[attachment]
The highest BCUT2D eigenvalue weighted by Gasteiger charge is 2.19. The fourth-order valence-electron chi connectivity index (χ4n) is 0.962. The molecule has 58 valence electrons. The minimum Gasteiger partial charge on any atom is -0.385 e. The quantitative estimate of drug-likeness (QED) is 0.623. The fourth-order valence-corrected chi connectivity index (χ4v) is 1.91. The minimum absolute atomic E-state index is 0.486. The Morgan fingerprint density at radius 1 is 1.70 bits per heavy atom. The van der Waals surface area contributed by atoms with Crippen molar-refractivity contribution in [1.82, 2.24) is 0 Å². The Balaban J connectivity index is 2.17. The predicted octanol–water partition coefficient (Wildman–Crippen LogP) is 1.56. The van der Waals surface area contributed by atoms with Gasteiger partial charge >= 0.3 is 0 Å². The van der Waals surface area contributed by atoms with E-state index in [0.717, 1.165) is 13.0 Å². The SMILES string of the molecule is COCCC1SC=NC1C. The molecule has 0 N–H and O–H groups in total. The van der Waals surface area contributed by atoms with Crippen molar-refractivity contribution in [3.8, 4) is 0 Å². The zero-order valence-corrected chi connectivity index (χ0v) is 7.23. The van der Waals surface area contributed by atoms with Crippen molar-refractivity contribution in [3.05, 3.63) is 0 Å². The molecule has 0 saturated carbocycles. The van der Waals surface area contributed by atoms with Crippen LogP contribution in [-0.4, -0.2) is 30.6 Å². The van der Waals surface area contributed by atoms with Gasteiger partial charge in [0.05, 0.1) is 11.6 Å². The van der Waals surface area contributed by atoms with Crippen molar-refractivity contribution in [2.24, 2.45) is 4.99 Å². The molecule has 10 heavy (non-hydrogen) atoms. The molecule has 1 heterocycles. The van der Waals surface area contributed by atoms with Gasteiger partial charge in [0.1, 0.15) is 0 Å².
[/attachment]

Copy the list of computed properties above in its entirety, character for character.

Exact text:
The highest BCUT2D eigenvalue weighted by Gasteiger charge is 2.19. The fourth-order valence-electron chi connectivity index (χ4n) is 0.962. The molecule has 58 valence electrons. The minimum Gasteiger partial charge on any atom is -0.385 e. The quantitative estimate of drug-likeness (QED) is 0.623. The fourth-order valence-corrected chi connectivity index (χ4v) is 1.91. The minimum absolute atomic E-state index is 0.486. The Morgan fingerprint density at radius 1 is 1.70 bits per heavy atom. The van der Waals surface area contributed by atoms with Crippen molar-refractivity contribution in [1.82, 2.24) is 0 Å². The Balaban J connectivity index is 2.17. The predicted octanol–water partition coefficient (Wildman–Crippen LogP) is 1.56. The van der Waals surface area contributed by atoms with Gasteiger partial charge >= 0.3 is 0 Å². The van der Waals surface area contributed by atoms with E-state index in [0.717, 1.165) is 13.0 Å². The SMILES string of the molecule is COCCC1SC=NC1C. The molecule has 0 N–H and O–H groups in total. The van der Waals surface area contributed by atoms with Crippen molar-refractivity contribution in [3.8, 4) is 0 Å². The zero-order valence-corrected chi connectivity index (χ0v) is 7.23. The van der Waals surface area contributed by atoms with Crippen molar-refractivity contribution in [3.05, 3.63) is 0 Å². The molecule has 0 saturated carbocycles. The van der Waals surface area contributed by atoms with Crippen LogP contribution in [-0.4, -0.2) is 30.6 Å². The van der Waals surface area contributed by atoms with Gasteiger partial charge in [0.05, 0.1) is 11.6 Å². The van der Waals surface area contributed by atoms with Crippen molar-refractivity contribution in [2.24, 2.45) is 4.99 Å². The molecule has 10 heavy (non-hydrogen) atoms. The molecule has 1 heterocycles. The van der Waals surface area contributed by atoms with Gasteiger partial charge in [0.1, 0.15) is 0 Å².